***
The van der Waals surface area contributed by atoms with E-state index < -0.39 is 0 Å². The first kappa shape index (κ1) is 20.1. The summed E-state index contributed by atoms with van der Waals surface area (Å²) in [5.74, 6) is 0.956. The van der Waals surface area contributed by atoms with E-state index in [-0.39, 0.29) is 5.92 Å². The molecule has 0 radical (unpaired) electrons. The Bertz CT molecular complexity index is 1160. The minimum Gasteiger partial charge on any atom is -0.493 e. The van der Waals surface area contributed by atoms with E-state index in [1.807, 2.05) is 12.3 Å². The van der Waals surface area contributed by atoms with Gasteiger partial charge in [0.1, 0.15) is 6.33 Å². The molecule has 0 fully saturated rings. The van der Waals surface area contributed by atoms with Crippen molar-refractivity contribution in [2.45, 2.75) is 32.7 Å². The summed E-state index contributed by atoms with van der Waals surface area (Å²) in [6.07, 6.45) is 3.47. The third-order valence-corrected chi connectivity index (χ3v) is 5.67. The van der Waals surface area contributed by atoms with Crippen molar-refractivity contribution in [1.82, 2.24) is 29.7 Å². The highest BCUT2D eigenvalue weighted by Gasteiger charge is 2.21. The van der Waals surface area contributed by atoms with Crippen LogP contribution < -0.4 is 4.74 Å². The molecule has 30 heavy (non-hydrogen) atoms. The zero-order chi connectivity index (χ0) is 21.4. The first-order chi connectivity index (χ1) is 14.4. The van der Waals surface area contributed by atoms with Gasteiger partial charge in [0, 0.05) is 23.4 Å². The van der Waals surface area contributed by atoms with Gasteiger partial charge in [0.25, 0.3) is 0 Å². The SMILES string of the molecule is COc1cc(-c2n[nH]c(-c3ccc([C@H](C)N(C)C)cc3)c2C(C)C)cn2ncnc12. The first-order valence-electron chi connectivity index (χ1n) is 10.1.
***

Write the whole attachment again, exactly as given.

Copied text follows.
The van der Waals surface area contributed by atoms with E-state index < -0.39 is 0 Å². The first kappa shape index (κ1) is 20.1. The summed E-state index contributed by atoms with van der Waals surface area (Å²) in [5.74, 6) is 0.956. The van der Waals surface area contributed by atoms with E-state index in [-0.39, 0.29) is 5.92 Å². The molecule has 0 radical (unpaired) electrons. The Bertz CT molecular complexity index is 1160. The minimum Gasteiger partial charge on any atom is -0.493 e. The van der Waals surface area contributed by atoms with E-state index in [1.807, 2.05) is 12.3 Å². The van der Waals surface area contributed by atoms with Gasteiger partial charge in [0.1, 0.15) is 6.33 Å². The molecule has 0 fully saturated rings. The van der Waals surface area contributed by atoms with Crippen molar-refractivity contribution in [2.45, 2.75) is 32.7 Å². The summed E-state index contributed by atoms with van der Waals surface area (Å²) in [6.07, 6.45) is 3.47. The third-order valence-corrected chi connectivity index (χ3v) is 5.67. The van der Waals surface area contributed by atoms with Crippen molar-refractivity contribution in [1.82, 2.24) is 29.7 Å². The highest BCUT2D eigenvalue weighted by Gasteiger charge is 2.21. The van der Waals surface area contributed by atoms with Crippen LogP contribution < -0.4 is 4.74 Å². The molecule has 30 heavy (non-hydrogen) atoms. The zero-order chi connectivity index (χ0) is 21.4. The first-order chi connectivity index (χ1) is 14.4. The van der Waals surface area contributed by atoms with Gasteiger partial charge in [0, 0.05) is 23.4 Å². The van der Waals surface area contributed by atoms with Gasteiger partial charge in [0.25, 0.3) is 0 Å². The SMILES string of the molecule is COc1cc(-c2n[nH]c(-c3ccc([C@H](C)N(C)C)cc3)c2C(C)C)cn2ncnc12. The first-order valence-electron chi connectivity index (χ1n) is 10.1.